Mental wellness startup MindFi is active in APAC, but aims to provide ‘culturally competent’ care in each of its markets. To do that, it is developing programs for its app, available as an employee benefit, with local providers that consider religion, gender stereotypes, racial representation, communication style and values, co-founder and CEO Bjorn Lee told Referus.
Today, the Singapore-based company announced it has closed an oversubscribed $2 million starting round, with the participation of returning investors M Venture Partners and Global Founders Capital. Angel investors included Carousell co-founder Marcus Tan, Carro executive Kenji Narushima and Spin co-founder Derrick Ko.
MindFi (short for Mind Fitness) joined Y Combinator’s Summer 2021 cohort. It currently operates in the Asia-Pacific region, including Sinagpore, Hong Kong and Australia, offering its services in 16 languages. Its corporate clients include Visa, Willis Towers Watson and Patsnap. In total, MindFi’s products serve 100,000 employees at 35 employers in 15 markets.
While mental health startups have made a lot of money in the United States, especially during the pandemic, it’s still a burgeoning space in much of Asia. MindFi belongs to a cluster of startups working to change that. Others that have recently raised funds include Intellect (another Y Combinator alum) and Thoughtfull.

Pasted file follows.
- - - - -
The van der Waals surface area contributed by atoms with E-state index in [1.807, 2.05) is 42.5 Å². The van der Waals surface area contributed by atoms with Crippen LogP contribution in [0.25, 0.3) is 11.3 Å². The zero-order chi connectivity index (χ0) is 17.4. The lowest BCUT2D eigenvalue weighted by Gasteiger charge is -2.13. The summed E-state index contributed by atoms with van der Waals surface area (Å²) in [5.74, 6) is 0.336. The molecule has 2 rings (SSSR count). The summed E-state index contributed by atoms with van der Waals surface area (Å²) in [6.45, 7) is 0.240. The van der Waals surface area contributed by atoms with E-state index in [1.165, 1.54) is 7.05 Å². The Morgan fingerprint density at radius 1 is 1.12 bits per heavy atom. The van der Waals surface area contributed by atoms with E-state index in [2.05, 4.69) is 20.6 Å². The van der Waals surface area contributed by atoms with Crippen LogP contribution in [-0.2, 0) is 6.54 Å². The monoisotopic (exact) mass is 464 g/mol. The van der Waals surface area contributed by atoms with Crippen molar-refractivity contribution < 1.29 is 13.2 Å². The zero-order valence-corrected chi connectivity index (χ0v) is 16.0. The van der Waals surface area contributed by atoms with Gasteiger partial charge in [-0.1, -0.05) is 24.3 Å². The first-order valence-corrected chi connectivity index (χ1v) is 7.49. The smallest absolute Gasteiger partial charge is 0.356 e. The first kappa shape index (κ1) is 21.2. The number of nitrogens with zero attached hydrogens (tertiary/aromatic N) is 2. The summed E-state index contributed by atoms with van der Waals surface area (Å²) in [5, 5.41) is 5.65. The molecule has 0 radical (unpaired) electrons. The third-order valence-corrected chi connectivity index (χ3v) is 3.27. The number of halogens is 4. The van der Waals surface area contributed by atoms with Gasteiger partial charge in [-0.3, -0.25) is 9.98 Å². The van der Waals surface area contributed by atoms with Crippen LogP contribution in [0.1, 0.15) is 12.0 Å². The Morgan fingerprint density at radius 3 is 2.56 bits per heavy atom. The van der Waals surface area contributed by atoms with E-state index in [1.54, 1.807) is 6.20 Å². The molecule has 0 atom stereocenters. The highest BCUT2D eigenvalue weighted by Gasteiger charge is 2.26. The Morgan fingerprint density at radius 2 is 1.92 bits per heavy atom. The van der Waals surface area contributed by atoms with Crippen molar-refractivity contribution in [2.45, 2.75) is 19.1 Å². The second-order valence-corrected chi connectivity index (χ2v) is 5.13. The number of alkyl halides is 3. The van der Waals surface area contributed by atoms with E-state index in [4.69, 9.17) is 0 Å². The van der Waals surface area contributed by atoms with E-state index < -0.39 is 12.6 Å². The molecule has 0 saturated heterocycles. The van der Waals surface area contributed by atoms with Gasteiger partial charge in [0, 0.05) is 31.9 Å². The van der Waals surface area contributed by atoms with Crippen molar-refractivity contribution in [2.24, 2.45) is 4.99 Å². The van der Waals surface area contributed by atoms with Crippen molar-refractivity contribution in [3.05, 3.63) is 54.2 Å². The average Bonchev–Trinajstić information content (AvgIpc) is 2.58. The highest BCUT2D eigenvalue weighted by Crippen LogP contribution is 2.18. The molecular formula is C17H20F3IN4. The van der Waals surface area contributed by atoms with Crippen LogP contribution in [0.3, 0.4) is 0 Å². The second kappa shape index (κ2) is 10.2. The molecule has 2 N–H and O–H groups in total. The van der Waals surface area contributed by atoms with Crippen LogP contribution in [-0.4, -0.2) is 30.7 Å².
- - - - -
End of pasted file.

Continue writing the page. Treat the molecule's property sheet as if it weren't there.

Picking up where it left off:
The MindFi app includes self-directed mental wellness programs, community forums, group therapy, and an AI-based matching system for coaches and therapists. User profiles merge data from MindFi with information from their fitness wearables, including sleep, heart rate, and daily activity.
Lee told Referus that his seed funding will be used to accelerate development of its AI engine, advance the integration of physiological data from wearables into MindFi’s mental health data, and collaborate with local experts to create in-app programs in the field. major APAC markets. Although Lee said there are relatively few licensed mental health professionals available in APAC compared to the US or Europe, it is important to ensure that the programs fit into diverse cultural contexts so that users feel comfortable getting of support.
In a statement, M Ventures partner Mayank Parekh said: “Mental health has traditionally been overlooked in most countries, especially in fast-growing Asia. We believe the market is currently underserved, and as founder-first investors are we’re excited to partner with the MindFi team, bringing together complementary skills and insights to solve an important problem.”